The Sixth Circuit rejected a Tennessee attorney’s claim that actions by a state disciplinary panel made up of other attorneys in Tennessee violated the antitrust laws. The state disciplinary panel had filed a petition against attorney Connie Reguli alleging six ethical violations. In a case on appeal from the US District Court for the Middle District of Tennessee, Reguli alleged that the panel members’ ‘arbitrary and prejudicial’ actions (e.g., setting unattainable deadlines and arbitrarily limiting evidence), coupled with their ‘inten[t] to restrict the marketplace,’ violated the Sherman Act.
The Sixth Circuit affirmed the district court’s dismissal of Reguli’s complaint for failure to allege an antitrust injury, citing its 2005 decision in Care Heating & Cooling, Inc v American Standard, Inc. In pertinent part, the Sixth Circuit reiterated that ‘[t]o allege an antitrust injury, a plaintiff must claim “market-wide injury,” not mere individual injury.’ The court distinguished Reguli’s claims from North Carolina State Board of Dental Examiners v. FTC, which Reguli had cited, because ‘there was a market-wide injury in that case: the state dental ethics board stopped all non-dentists across the state from offering teeth-whitening services.’ It found that Reguli had alleged a fundamentally unfair investigation, but without any market-wide effect; therefore, she had not adequately pleaded an antitrust claim, and her case was rightly dismissed.
District court decisions
Dismissal of antitrust claims for lack of antitrust injury
In an update to a case described in the previous year’s version of this publication, the US District Court for the Eastern District of Michigan dismissed counterclaims alleging that the plaintiff, Anesthesia Associates of Ann Arbor (A4), functioned as a cartel through the use of exclusive agreements, in violation of the Sherman Act. In pertinent part, the court ruled that the defendant, Blue Cross Blue Shield of Michigan (BCBS-MI), failed to state a cognizable antitrust injury because it had not adequately alleged a causal connection between the exclusive agreements at issue and its alleged injury (i.e., overpaying millions of dollars for anesthesiology services).
The case was originally brought by A4, one of the largest physician-owned anesthesiology groups in Michigan, against BCBS-MI, which allegedly controlled at least 67 percent of the commercial health insurance market in Michigan. A4 alleged that BCBS-MI used its dominant market position as a healthcare services purchaser to pay A4’s anesthesiologists artificially depressed reimbursement rates and to coerce Michigan hospitals into refusing to deal with anesthesiologists who left the BCBS-MI network. The court previously dismissed these claims for lack of antitrust injury, concluding that, with regard to the claim of artificially low rates, the antitrust laws were designed to protect consumers against prices that are too high, not too low. With regard to A4’s claim that it was injured by a conspiracy resulting in local hospitals refusing to deal with it, the court found that there was no antitrust injury absent an agreement between BCBS-MI and its hospital affiliates to fix prices.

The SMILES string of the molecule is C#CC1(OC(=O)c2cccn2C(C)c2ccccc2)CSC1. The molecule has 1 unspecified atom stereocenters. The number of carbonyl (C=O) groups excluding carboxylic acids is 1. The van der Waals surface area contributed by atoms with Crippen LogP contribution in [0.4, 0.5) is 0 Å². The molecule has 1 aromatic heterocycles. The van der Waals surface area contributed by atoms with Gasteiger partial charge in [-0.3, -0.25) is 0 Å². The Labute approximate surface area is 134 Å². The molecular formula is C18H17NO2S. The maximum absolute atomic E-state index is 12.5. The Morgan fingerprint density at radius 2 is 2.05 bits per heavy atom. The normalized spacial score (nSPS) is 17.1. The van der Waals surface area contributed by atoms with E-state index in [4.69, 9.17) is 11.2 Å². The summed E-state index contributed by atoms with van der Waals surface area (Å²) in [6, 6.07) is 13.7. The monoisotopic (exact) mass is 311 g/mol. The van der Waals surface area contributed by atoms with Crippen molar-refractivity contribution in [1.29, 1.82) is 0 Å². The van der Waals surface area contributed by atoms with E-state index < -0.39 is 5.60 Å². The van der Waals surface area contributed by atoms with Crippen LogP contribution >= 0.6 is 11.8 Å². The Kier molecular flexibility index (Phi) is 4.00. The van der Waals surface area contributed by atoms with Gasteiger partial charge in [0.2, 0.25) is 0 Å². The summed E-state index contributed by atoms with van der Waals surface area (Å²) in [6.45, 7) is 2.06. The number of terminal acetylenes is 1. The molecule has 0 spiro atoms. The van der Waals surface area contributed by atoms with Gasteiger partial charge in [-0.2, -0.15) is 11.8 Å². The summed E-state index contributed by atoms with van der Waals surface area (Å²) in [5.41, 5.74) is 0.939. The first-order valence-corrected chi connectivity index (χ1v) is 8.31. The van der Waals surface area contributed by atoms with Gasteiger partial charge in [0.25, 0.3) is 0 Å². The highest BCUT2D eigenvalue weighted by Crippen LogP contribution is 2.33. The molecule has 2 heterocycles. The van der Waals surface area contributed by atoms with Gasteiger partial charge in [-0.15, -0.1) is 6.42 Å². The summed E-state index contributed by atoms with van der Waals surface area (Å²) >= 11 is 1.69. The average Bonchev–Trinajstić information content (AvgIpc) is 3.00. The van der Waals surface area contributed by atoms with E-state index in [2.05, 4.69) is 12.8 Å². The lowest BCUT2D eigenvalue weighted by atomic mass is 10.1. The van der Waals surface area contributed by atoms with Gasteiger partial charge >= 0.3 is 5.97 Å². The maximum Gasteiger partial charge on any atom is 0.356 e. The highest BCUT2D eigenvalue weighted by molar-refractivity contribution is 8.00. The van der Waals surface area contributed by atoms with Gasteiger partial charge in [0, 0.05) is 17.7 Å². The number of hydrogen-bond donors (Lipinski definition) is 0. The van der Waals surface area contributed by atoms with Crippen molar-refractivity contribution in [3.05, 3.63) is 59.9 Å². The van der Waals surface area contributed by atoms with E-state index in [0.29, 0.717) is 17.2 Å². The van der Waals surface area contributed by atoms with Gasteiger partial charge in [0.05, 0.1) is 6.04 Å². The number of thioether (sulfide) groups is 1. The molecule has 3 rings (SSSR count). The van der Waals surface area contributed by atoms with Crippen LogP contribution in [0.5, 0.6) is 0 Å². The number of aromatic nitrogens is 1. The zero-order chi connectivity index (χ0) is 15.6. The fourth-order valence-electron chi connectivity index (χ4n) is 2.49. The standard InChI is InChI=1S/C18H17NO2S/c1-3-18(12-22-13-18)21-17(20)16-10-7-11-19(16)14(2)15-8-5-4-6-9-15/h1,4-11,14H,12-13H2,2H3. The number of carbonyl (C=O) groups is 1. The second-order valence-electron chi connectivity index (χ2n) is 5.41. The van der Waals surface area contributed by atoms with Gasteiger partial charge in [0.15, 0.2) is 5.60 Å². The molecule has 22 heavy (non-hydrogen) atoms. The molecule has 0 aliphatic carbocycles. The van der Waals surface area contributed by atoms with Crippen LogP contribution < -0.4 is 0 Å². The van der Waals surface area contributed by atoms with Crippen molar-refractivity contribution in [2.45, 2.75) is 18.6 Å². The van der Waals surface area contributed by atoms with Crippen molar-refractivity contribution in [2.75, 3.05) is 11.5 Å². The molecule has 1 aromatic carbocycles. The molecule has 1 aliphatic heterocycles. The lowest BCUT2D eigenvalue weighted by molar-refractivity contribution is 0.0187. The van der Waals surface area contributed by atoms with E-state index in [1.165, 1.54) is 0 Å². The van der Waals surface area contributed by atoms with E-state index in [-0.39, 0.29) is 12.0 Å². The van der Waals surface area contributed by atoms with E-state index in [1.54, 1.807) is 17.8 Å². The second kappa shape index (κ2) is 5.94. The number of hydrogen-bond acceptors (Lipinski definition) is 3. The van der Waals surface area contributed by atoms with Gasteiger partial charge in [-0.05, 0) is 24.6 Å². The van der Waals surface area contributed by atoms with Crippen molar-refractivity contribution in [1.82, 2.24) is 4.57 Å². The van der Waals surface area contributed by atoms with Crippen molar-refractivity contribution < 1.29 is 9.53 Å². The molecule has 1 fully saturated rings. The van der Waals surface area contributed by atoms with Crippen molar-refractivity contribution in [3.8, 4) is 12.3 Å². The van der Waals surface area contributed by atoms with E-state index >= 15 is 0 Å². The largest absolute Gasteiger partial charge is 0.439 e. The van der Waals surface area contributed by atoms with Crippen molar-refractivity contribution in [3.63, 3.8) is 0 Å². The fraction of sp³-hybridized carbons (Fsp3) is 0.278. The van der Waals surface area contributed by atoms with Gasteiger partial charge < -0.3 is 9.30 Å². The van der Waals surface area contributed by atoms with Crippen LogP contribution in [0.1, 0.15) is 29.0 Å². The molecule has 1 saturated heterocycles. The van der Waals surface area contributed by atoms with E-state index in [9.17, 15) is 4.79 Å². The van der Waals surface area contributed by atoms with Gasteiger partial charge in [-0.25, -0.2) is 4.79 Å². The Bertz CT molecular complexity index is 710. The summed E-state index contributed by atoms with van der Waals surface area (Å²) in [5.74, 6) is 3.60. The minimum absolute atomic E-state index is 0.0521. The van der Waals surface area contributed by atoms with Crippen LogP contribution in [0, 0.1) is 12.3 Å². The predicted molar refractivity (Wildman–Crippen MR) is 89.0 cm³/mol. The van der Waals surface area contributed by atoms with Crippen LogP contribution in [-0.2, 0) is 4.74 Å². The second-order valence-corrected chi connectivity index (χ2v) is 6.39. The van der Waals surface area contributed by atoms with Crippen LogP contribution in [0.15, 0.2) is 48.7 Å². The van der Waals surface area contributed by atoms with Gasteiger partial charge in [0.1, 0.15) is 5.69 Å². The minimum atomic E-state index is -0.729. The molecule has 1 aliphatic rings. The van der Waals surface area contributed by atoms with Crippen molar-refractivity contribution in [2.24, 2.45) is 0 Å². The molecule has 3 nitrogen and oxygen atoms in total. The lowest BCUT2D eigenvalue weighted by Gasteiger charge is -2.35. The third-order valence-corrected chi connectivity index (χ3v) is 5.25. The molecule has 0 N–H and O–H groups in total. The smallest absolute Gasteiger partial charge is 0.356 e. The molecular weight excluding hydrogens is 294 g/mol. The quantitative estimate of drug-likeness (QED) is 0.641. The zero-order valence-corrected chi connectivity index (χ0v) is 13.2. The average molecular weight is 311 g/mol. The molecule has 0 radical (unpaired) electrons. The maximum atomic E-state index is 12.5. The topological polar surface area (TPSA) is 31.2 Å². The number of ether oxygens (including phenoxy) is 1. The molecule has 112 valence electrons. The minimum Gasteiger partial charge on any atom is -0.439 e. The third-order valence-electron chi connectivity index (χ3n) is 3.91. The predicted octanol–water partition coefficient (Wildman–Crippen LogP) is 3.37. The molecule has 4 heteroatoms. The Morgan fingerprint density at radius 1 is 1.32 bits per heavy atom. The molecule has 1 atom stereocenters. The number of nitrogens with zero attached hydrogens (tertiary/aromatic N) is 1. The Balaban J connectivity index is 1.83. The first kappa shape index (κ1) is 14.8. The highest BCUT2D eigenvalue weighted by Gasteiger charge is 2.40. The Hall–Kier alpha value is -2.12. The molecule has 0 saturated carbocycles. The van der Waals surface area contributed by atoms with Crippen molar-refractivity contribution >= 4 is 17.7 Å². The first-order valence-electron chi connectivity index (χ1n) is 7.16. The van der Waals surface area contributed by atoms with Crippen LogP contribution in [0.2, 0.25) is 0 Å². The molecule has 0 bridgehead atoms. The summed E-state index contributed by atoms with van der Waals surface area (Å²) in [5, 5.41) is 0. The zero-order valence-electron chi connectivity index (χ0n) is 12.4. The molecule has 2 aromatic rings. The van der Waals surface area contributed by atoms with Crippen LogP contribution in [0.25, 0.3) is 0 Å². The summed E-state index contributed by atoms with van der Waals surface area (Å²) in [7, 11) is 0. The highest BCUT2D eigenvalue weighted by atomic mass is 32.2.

In its counter-complaint, BCBS-MI alleged that A4 had established a cartel with anesthesiologists and hospitals through its use of exclusive agreements, specifically non-compete agreements and ‘no-poach’ agreements. Under these supposed agreements, the anesthesiologists were precluded from joining one of A4’s competitors, or from competing independently, for one year within 15 miles of any health care facility where the anesthesiologist provided services during their employment with A4. The hospitals where A4 anesthesiologists worked were also forbidden from directly hiring A4’s affiliated anesthesiologists. Through these agreements, BCBS-MI alleged that A4 restrained competition among independent and hospital-employed anesthesiologists, resulting in insurers paying higher fees than they otherwise would have. According to BCBS-MI, the threat of A4 leaving its network forced it to increase prices.
In response, A4 argued that BCBS-MI could not plausibly plead an antitrust injury because BCBS-MI voluntarily raised its reimbursement rates after A4, which had threatened to leave the BCBS-MI network, decided to stay in the network. The court agreed and further found that the mere existence of the alleged ‘cartel’ and the possibility that A4 could again threaten to leave the BCBS-MI network was not enough to infer causation, especially in light of the fact that BCBS-MI is the state’s dominant health insurer.
The court also noted that even if the alleged non-compete and no-poach agreements could be said to have an anticompetitive effect in the health care market, the parties who would likely have standing would be either the anesthesiologists or the hospitals, not BCBS-MI. BCBS-MI’s antitrust counterclaims were dismissed accordingly.